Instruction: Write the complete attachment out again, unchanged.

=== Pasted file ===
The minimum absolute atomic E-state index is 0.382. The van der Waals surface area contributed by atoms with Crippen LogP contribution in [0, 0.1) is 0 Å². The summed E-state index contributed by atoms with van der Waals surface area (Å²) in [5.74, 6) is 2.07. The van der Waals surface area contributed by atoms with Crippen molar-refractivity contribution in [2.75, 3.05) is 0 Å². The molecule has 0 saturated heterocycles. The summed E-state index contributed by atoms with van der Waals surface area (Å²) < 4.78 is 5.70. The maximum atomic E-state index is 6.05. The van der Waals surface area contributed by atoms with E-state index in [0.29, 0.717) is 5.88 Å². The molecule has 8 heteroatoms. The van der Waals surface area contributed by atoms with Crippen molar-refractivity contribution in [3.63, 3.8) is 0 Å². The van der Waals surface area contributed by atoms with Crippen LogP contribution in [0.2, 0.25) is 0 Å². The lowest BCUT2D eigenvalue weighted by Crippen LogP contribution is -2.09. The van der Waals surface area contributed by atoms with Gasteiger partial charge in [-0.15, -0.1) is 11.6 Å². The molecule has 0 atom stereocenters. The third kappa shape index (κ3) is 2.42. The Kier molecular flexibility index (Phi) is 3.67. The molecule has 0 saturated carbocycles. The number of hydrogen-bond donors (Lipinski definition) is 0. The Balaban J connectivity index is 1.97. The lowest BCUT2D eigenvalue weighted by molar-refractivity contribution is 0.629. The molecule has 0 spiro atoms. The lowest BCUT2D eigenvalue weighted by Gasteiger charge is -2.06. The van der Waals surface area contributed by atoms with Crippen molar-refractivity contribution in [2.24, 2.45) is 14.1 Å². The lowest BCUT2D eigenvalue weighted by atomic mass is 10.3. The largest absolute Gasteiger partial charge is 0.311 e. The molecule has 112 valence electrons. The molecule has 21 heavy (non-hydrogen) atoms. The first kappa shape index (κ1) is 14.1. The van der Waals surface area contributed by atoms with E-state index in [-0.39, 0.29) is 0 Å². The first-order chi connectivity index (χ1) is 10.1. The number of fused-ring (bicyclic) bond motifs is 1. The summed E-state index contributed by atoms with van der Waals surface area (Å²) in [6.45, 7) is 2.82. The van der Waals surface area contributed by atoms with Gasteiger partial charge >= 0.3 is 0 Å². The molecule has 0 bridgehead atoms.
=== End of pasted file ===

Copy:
The minimum absolute atomic E-state index is 0.382. The van der Waals surface area contributed by atoms with Crippen LogP contribution in [0, 0.1) is 0 Å². The summed E-state index contributed by atoms with van der Waals surface area (Å²) in [5.74, 6) is 2.07. The van der Waals surface area contributed by atoms with Crippen molar-refractivity contribution in [2.75, 3.05) is 0 Å². The molecule has 0 saturated heterocycles. The summed E-state index contributed by atoms with van der Waals surface area (Å²) < 4.78 is 5.70. The maximum atomic E-state index is 6.05. The van der Waals surface area contributed by atoms with E-state index in [0.29, 0.717) is 5.88 Å². The molecule has 8 heteroatoms. The van der Waals surface area contributed by atoms with Crippen molar-refractivity contribution in [3.63, 3.8) is 0 Å². The van der Waals surface area contributed by atoms with Crippen LogP contribution in [0.2, 0.25) is 0 Å². The lowest BCUT2D eigenvalue weighted by Crippen LogP contribution is -2.09. The van der Waals surface area contributed by atoms with Gasteiger partial charge in [-0.15, -0.1) is 11.6 Å². The molecule has 0 atom stereocenters. The third kappa shape index (κ3) is 2.42. The Kier molecular flexibility index (Phi) is 3.67. The molecule has 0 saturated carbocycles. The number of hydrogen-bond donors (Lipinski definition) is 0. The Balaban J connectivity index is 1.97. The lowest BCUT2D eigenvalue weighted by molar-refractivity contribution is 0.629. The molecule has 0 spiro atoms. The lowest BCUT2D eigenvalue weighted by Gasteiger charge is -2.06. The van der Waals surface area contributed by atoms with Crippen molar-refractivity contribution in [2.24, 2.45) is 14.1 Å². The lowest BCUT2D eigenvalue weighted by atomic mass is 10.3. The largest absolute Gasteiger partial charge is 0.311 e. The molecule has 112 valence electrons. The molecule has 21 heavy (non-hydrogen) atoms. The first kappa shape index (κ1) is 14.1. The van der Waals surface area contributed by atoms with E-state index in [-0.39, 0.29) is 0 Å². The first-order chi connectivity index (χ1) is 10.1. The number of fused-ring (bicyclic) bond motifs is 1. The summed E-state index contributed by atoms with van der Waals surface area (Å²) in [6.45, 7) is 2.82. The van der Waals surface area contributed by atoms with Gasteiger partial charge >= 0.3 is 0 Å². The molecule has 0 bridgehead atoms.